Dev Ittycheria: The second thing I think it’s really important is someone who’s got a much more of a process or orientation like sales is a science. It’s not, there’s obviously some artistic tendencies, but sales is science. So you can break the sales process quite clearly and someone who really understands sales is science who can break down what it means to really understand customer needs. What it means to really identify what their pain is, identify who the influencers in that organization and then how to prosecute a deal and also know how to qualify a deal in terms of when will that deal happen? Will it happen this quarter or next quarter? And roughly what the size of that deal will be is incredibly important because you can’t run your business if you can’t forecast the business. And so the sales leader needs to have a process orientation and an analytical framework by which they kind of think about the sales organization.

Dev Ittycheria: So that’s to me is really important. They also need to understand that they can’t just what I’d call cut and paste from their last job. Right. So a lot of sales leaders come say “I did this, at my last company, I’m going to do the same thing here.” Well, every company has different customer buying behaviors. Every company has different competitive issues. Every company obviously had different product challenges, different competitive dynamics. And so they just try and cut and paste what they did in the previous company to this company. That’s also a recipe for disaster. Someone who can really understand and the head of sales, at the end of the day, there’s a lot of people who know how to take a playbook and then go execute it. But the head of sales actually has to write the playbook.

Dev Ittycheria: And so if they’ve never written the playbook before then it could be a real issue for them because it’s very easy to take someone else’s playbook and that’s where they do the cut and paste. But they really need to be very thoughtful work with the CEO and the rest of the management team to really understand the nuance of the business. And really also then know like what does the kind of profile of salespeople I need? What is the size of transactions I should expect now versus later? What is the cycle time that we should expect those deals to happen? How do I train my sales force in a way that makes them productive as quickly as possible? These are all things that are just not cookie cutter. And so those are things that I would encourage you to think about when you’re contemplating recruiting a sales leader.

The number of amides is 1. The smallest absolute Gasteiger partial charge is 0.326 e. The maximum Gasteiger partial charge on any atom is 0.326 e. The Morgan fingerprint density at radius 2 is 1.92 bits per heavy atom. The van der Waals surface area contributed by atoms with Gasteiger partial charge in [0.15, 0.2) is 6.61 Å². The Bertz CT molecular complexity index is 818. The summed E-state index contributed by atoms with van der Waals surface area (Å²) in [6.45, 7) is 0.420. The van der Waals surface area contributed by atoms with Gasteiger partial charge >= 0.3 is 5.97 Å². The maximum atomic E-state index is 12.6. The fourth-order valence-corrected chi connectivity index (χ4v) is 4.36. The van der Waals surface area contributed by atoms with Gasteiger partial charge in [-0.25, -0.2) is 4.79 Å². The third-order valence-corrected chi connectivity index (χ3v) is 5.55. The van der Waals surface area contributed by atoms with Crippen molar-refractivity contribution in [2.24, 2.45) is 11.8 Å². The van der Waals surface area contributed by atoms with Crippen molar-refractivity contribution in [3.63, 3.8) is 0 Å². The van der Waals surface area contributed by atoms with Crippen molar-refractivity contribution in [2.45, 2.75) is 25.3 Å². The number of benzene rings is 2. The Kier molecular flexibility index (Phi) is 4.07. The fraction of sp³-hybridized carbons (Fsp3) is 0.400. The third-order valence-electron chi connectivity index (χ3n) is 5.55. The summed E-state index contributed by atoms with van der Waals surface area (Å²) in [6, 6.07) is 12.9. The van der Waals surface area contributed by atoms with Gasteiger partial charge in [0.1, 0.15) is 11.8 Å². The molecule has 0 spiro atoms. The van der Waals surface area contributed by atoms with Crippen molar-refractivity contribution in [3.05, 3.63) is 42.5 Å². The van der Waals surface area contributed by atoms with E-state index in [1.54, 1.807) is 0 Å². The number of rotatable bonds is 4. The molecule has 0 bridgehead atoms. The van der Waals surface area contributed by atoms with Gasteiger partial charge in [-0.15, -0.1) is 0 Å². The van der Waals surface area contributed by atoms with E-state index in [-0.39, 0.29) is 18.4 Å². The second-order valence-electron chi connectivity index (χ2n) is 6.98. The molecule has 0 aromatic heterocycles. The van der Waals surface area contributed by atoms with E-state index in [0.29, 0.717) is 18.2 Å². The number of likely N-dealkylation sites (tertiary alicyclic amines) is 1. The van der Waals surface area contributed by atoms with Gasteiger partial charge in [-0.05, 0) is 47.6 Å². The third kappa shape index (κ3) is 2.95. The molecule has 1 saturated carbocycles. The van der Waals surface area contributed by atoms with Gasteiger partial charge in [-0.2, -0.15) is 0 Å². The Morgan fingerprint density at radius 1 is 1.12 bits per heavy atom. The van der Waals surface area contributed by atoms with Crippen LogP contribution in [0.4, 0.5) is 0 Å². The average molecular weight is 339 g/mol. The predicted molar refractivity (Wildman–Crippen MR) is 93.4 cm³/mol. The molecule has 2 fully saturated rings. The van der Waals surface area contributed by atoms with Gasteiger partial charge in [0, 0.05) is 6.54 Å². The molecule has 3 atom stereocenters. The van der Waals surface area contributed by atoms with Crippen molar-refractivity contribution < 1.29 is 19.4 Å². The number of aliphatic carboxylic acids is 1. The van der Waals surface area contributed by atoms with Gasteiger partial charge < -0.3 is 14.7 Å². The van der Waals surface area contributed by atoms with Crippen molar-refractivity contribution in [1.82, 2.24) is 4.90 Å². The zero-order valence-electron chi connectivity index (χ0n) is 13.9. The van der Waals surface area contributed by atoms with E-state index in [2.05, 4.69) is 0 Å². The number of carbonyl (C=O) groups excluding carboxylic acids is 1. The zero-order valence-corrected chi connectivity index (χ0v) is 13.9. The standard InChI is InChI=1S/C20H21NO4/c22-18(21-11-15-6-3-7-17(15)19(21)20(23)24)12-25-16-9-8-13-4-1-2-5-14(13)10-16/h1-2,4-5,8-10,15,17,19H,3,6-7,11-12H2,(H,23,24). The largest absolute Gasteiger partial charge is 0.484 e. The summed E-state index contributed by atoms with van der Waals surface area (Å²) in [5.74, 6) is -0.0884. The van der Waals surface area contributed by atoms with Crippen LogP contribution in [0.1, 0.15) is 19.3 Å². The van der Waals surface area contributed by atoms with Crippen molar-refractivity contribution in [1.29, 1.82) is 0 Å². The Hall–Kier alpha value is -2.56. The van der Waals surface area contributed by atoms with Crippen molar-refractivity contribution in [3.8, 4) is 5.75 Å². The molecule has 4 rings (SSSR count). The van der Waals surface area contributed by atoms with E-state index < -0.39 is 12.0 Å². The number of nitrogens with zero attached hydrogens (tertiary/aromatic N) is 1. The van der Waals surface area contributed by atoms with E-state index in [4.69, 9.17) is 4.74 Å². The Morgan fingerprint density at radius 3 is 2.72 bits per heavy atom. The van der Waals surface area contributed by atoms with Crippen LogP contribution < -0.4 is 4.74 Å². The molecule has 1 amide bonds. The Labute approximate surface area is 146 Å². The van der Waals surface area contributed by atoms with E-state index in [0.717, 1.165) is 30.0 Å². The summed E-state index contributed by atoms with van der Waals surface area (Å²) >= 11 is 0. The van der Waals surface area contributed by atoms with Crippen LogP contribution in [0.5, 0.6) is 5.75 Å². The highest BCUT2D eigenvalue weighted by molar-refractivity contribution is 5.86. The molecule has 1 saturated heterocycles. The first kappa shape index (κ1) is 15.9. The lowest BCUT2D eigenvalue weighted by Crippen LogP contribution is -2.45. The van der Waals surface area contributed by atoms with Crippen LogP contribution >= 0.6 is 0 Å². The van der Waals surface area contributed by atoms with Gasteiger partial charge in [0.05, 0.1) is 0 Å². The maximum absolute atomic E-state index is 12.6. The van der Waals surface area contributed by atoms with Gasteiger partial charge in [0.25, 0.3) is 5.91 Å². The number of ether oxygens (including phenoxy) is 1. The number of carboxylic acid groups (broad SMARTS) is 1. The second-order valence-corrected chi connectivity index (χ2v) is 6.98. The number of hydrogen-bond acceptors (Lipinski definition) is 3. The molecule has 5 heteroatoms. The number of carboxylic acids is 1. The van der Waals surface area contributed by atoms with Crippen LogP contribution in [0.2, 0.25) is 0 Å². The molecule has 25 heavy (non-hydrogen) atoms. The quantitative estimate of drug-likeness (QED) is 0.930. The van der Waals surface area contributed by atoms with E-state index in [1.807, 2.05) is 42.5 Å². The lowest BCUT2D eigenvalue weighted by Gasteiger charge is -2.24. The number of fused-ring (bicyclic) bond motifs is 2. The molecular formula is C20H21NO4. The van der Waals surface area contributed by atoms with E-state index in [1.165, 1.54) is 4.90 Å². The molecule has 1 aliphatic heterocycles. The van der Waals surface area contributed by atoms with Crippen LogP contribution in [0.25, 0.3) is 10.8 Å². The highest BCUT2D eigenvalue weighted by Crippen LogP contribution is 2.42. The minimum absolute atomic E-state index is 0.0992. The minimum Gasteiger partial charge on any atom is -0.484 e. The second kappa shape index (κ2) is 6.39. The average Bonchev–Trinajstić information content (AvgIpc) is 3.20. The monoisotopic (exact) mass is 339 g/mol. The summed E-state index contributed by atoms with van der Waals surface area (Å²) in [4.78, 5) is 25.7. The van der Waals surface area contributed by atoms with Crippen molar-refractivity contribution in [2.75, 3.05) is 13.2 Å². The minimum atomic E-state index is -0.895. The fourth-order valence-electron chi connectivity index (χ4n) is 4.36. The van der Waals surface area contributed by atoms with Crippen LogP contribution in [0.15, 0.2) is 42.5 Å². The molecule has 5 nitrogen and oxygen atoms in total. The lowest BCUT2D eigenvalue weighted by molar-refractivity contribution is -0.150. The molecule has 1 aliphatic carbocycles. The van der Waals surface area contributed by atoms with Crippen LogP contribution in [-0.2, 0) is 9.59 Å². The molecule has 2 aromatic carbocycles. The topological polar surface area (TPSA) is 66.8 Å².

Jyoti Bansal: That’s a very good point. One thing I’ve been where I have made mistakes in sales leaders, that’s the one mistake I’ve done it’s people who can’t create a new playbook. Because every company is different. Every market is different. Someone who has been really, really successful before in some market then they’ve tried to use the same formula would fail. And another thing is that the markets, even as the same company market will evolve. Then what sales motion you need today and what you need two years from now and what you need four years from now is going to be different. And people who can’t change the sales playbook would struggle there definitely. That’s the most important role to get right for B2B companies, that’s the right sales leaders. You get your product right, you get your … The market is big enough. You get your sales right, you get the primary basics right. So that’s a really good advice on what to look for. What do you look for as CEO, as the key metrics when you are to measure like how is your sales organization doing other than the top line numbers?

Dev Ittycheria: Yes. So one of the things that I think is a very telling metric is sales productivity. And you may say, and that’s not just for sales but for the entire business. Again, I’m talking about a B2B business because sales productivity is really a measure to some sense of product market fit. It’s a measure of your overall go to market business or functions and some measure of frankly, of the value that customers perceive of your product. And it doesn’t mean that you have to sell a big product. You could sell a product that has a low ASP, but just sell a lot of it and you could have high productivity or your business could be a average deal is a six high six figure, maybe a seven figure deal, but it’s all about sales productivity.